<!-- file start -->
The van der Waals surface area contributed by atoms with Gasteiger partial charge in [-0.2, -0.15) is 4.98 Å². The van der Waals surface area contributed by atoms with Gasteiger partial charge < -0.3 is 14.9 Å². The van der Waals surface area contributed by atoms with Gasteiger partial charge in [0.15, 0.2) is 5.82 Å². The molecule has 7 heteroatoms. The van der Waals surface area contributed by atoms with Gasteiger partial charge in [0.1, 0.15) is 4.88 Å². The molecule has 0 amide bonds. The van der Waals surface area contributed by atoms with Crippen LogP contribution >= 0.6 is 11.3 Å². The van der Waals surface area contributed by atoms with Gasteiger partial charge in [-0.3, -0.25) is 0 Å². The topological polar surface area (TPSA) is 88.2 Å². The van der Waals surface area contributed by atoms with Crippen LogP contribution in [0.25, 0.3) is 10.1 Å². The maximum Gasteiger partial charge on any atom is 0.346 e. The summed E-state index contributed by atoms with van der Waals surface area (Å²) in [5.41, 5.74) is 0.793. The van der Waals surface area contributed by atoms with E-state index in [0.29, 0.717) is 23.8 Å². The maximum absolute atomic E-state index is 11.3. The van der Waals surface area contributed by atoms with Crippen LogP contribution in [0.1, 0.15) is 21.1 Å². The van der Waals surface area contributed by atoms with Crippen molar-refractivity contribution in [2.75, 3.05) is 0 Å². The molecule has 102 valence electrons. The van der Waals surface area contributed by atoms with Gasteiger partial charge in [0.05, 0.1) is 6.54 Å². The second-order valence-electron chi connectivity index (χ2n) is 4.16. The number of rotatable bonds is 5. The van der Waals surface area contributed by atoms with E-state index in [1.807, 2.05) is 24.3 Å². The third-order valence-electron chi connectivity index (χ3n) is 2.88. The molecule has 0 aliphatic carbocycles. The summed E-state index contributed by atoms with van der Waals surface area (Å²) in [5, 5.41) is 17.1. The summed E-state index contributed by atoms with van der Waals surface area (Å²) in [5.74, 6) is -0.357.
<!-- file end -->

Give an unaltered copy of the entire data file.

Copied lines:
The van der Waals surface area contributed by atoms with Gasteiger partial charge in [-0.2, -0.15) is 4.98 Å². The van der Waals surface area contributed by atoms with Gasteiger partial charge < -0.3 is 14.9 Å². The van der Waals surface area contributed by atoms with Gasteiger partial charge in [0.15, 0.2) is 5.82 Å². The molecule has 7 heteroatoms. The van der Waals surface area contributed by atoms with Gasteiger partial charge in [0.1, 0.15) is 4.88 Å². The molecule has 0 amide bonds. The van der Waals surface area contributed by atoms with Crippen LogP contribution >= 0.6 is 11.3 Å². The van der Waals surface area contributed by atoms with Gasteiger partial charge in [-0.3, -0.25) is 0 Å². The topological polar surface area (TPSA) is 88.2 Å². The van der Waals surface area contributed by atoms with Crippen LogP contribution in [0.25, 0.3) is 10.1 Å². The maximum Gasteiger partial charge on any atom is 0.346 e. The summed E-state index contributed by atoms with van der Waals surface area (Å²) in [5.41, 5.74) is 0.793. The van der Waals surface area contributed by atoms with E-state index in [0.29, 0.717) is 23.8 Å². The maximum absolute atomic E-state index is 11.3. The van der Waals surface area contributed by atoms with Crippen LogP contribution in [0.1, 0.15) is 21.1 Å². The van der Waals surface area contributed by atoms with Crippen molar-refractivity contribution in [2.75, 3.05) is 0 Å². The molecule has 102 valence electrons. The van der Waals surface area contributed by atoms with Gasteiger partial charge in [0.05, 0.1) is 6.54 Å². The second-order valence-electron chi connectivity index (χ2n) is 4.16. The number of rotatable bonds is 5. The van der Waals surface area contributed by atoms with E-state index in [1.807, 2.05) is 24.3 Å². The third-order valence-electron chi connectivity index (χ3n) is 2.88. The molecule has 0 aliphatic carbocycles. The summed E-state index contributed by atoms with van der Waals surface area (Å²) in [5, 5.41) is 17.1. The summed E-state index contributed by atoms with van der Waals surface area (Å²) in [5.74, 6) is -0.357.